Luke Cage‘s Mahershala Ali Discusses Being at the Forefront of Change, and the Role Social Media Plays

mahershala-ali

It’s hard to imagine as great an actor as Mahershala Ali not being on everyone’s radar, but, according to him, it’s a matter of luck that he’s at the forefront of change. With House of Cards, Luke Cage, Moonlight, and Free State of Jones, Ali is everywhere, telling stories that, as a kid, he’d never been able to see:

I grew up not seeing myself on screen. I grew up always watching us be the friend, always supporting the narrative, always supporting the other person’s journey, which is problematic because you don’t get to see yourself being at the forefront, being supported by other people. It’s really frustrating because, in many ways, it feels like you don’t exist.

With several projects hitting at once, Ali feels like he can finally show off his range; this moment in time has afforded an opportunity to play various and completely different characters:

I think House of Cards has opened it up for me. I just did my last season of House of Cards, I’m no longer on the show, and … I’ve been able to take advantage of other opportunities and get a sense of what was available for me out there. A lot of these things happened at once. When I was working on Luke Cage I was working on four projects at one time, seven days a week, wrapping up House of Cards, doing Moonlight, and this project called Future Relic. Now they’re all coming out at the same time. What is most important is that the characters are very different, so it gives people a sense of my range who are different to Remy, who was a great character and a wonderful reference point for people but these feel very different from Remy. Somehow, your work gets appreciated differently … When you’re one character people associate them with you and it is not seen as acting but more as a version of yourself. When you play someone else, they see your range and what you can do.

Which also had a lot to do — aside from getting to play a villain in a Marvel project — with why he chose to play Cornell Stokes/Cottomouth:

What I really appreciated was what Cheo [Hodari Coker, showrunner] was doing with this character. For a villain, there was this really wonderful balance of light and dark. It was also going to give me the opportunity to be really present on a series. As an actor, as you grow into where you fit in the industry, you’re just trying to find the opportunities, hoping they grow and you get to do more. This was an opportunity to really be present, to be written for, which I hadn’t really had up to this point.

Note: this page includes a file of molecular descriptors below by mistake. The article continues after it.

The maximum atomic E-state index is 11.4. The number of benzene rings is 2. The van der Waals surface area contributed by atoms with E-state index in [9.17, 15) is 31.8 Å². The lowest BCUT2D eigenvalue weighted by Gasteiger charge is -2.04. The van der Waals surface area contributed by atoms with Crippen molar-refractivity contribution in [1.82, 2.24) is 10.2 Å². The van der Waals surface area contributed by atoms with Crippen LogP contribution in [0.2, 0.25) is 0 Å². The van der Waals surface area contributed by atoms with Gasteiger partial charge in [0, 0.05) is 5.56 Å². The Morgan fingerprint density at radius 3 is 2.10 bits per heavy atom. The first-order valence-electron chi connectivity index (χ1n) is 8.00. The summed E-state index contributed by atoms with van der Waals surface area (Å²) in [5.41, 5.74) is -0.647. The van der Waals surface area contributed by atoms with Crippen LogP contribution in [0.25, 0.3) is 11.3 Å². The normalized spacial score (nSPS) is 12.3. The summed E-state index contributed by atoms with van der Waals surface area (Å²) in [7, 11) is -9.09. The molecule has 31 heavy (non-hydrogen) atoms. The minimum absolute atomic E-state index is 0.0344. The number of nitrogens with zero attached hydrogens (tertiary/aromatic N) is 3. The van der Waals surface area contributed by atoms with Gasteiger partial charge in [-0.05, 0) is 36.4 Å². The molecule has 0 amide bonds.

Being a part of huge, groundbreaking projects like Cards — which “created the binge-watching phenomena” — and Cage, the first black-led Marvel series, feels like “signifiers of change” that Ali believes social media has greatly helped affect:

… I think Hollywood has been this way for a hundred years. Some industries are very slow to change, I’m just glad the change is happening now. I’m glad people have spoken up about diversity, for lack of a better word. For me, the conversation is about the type and quality of projects featuring people of colour that are being green-lit … I think a lot of it has to do with social media. People have a real platform to voice their issues. 15 years ago, even 10 years ago, there wasn’t that ability to hashtag anything. There was no opportunity to cause a ruckus about not seeing themselves on screen.

Read more about how he views and subsequently made Cottonmouth’s mob boss different from Daredevil’s Kingpin — “I spent a lot of time getting clear on what my motivations were” — and the threat Luke poses to Stokes’ world here.

All episodes of Luke Cage are streaming on Netflix now.

Cindy Davis

Cindy Davis

Cindy Davis has been writing about the entertainment industry for ​over eight years, and is the ​Editor-in-Chief at Oohlo, where she muses over television, movies, and pop culture. Previous Senior News Editor at Pajiba, and published at BUST.

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